The Role of Gender in the Aggressive Questioning of CEOs During Earnings Conference Calls

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Author Information : Joseph Comprix (Syracuse University)
Kerstin Lopatta (University of Hamburg)
Sebastian Tideman (University of Exeter)

Year of Publication : The Accounting Review forthcoming in November 2022

Summary of Findings : Questions from male analysts are more verbally aggressive than questions from female analysts, particularly when the CEO being asked the questions is female.

Research Questions : Do questions by male and female analysts differ in their levels of verbal aggressiveness?
Are questions by male analysts more verbally aggressive when the CEO is female?

What we know : Earnings conference calls are a heavily male-dominated setting, with roughly 95% of CEOs and 90% of analysts being male. Our research provides insight into gender-related differences in the use of language in a male-dominated professional setting. As a consequence of our findings, people who are evaluating sell-side analysts should consider differences between the linguistic styles of men and women when evaluating them. These differences seem to be important. For example, we find that female analysts who ask aggressive questions are more likely to be named to Institutional Investor’s All-America Research Team, whereas we fail to find such evidence for male analysts.

Novel Findings : Our finding that earnings conference call questions from male sell-side analysts tend to be more verbally aggressive improves our understanding of cross-gender communications in a professional setting. In addition, our finding that male analysts ask more aggressive questions to female CEOs provides evidence consistent with an out-of-group bias between analysts and CEOs. Finally, we provide evidence that gender-related verbal aggressiveness matters as it is associated with the likelihood that female analysts are voted to Institutional Investor’s All-America Research Team.

In addition, we introduce verbal aggressiveness as a novel construct (4 separate measures: directness of questions, follow-up questions, negative questions, preface statements) to the accounting and finance literature. Verbal aggressiveness captures how challenging questions are to answer. Future research can use our measures to explore determinants and consequences of questions that are difficult to answer (i.e., verbally aggressive questions).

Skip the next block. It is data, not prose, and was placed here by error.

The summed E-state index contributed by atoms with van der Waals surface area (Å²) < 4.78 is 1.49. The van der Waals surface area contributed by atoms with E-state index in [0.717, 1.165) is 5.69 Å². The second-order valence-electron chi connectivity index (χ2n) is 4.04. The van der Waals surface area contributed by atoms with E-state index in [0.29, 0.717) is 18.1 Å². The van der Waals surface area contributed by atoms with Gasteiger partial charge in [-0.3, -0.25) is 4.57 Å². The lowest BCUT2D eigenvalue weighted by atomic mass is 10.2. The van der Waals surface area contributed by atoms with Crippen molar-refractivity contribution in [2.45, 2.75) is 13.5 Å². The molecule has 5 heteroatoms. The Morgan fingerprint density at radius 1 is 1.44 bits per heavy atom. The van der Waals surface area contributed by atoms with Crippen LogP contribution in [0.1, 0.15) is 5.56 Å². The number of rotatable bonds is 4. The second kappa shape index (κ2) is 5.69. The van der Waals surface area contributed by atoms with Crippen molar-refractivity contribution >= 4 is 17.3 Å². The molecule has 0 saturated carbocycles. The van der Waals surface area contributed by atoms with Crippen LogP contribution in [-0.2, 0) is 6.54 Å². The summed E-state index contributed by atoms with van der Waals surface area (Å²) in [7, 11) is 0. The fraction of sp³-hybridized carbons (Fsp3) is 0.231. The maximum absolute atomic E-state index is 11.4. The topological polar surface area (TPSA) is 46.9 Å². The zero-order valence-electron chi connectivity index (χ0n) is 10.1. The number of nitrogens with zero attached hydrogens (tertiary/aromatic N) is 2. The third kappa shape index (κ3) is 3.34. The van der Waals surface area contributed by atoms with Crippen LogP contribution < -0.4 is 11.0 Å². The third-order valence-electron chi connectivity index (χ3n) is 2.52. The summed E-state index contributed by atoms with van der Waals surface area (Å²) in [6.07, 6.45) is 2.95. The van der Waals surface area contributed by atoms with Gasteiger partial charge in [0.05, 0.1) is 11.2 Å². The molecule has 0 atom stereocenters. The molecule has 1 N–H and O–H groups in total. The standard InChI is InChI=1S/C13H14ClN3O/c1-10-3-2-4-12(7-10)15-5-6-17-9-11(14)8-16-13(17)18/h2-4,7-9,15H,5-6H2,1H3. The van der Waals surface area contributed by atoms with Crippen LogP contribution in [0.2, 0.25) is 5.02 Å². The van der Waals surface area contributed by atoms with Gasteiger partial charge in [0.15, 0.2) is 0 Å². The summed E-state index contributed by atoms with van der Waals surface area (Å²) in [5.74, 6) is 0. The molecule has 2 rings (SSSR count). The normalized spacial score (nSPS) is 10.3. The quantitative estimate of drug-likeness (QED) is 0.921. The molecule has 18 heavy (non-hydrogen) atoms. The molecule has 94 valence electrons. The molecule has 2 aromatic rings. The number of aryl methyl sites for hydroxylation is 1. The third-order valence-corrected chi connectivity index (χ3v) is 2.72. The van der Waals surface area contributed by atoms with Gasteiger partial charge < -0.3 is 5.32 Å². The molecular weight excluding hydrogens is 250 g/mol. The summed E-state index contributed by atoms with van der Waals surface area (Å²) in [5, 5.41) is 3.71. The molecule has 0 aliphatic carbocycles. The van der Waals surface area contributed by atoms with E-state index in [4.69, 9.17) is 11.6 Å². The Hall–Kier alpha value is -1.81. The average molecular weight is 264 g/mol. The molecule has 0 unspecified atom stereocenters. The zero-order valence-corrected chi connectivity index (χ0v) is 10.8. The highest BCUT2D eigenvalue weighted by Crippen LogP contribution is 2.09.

Full Citations : R. J. Comprix, K. Lopatta, and S. A. Tideman, 2022, “The role of gender in the aggressive questioning of CEOs during earnings conference calls,” The Accounting Review, forthcoming.

Abstract : We investigate the role of gender on the aggressiveness of sell-side analysts’ questions during earnings conference calls. Our tests reveal that the verbal aggressiveness of analysts’ questions is significantly associated with both the gender of the analyst asking the question and the gender of the CEO fielding the question. First, we find that male analysts are more verbally aggressive than female analysts. Specifically, male analysts’ questions are more direct and more likely to be followed with further questions, to have a preface statement, and to be negative, all of which are consistent with verbal aggressiveness. Second, male analysts’ questions to female CEOs are more aggressive than their questions to male CEOs. Gender-based verbal aggressiveness appears to be associated with analysts’ career trajectories: Female analysts who ask aggressive questions have a higher likelihood of becoming “star” analysts, whereas we fail to find such evidence for male analysts.

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Johann Comprix
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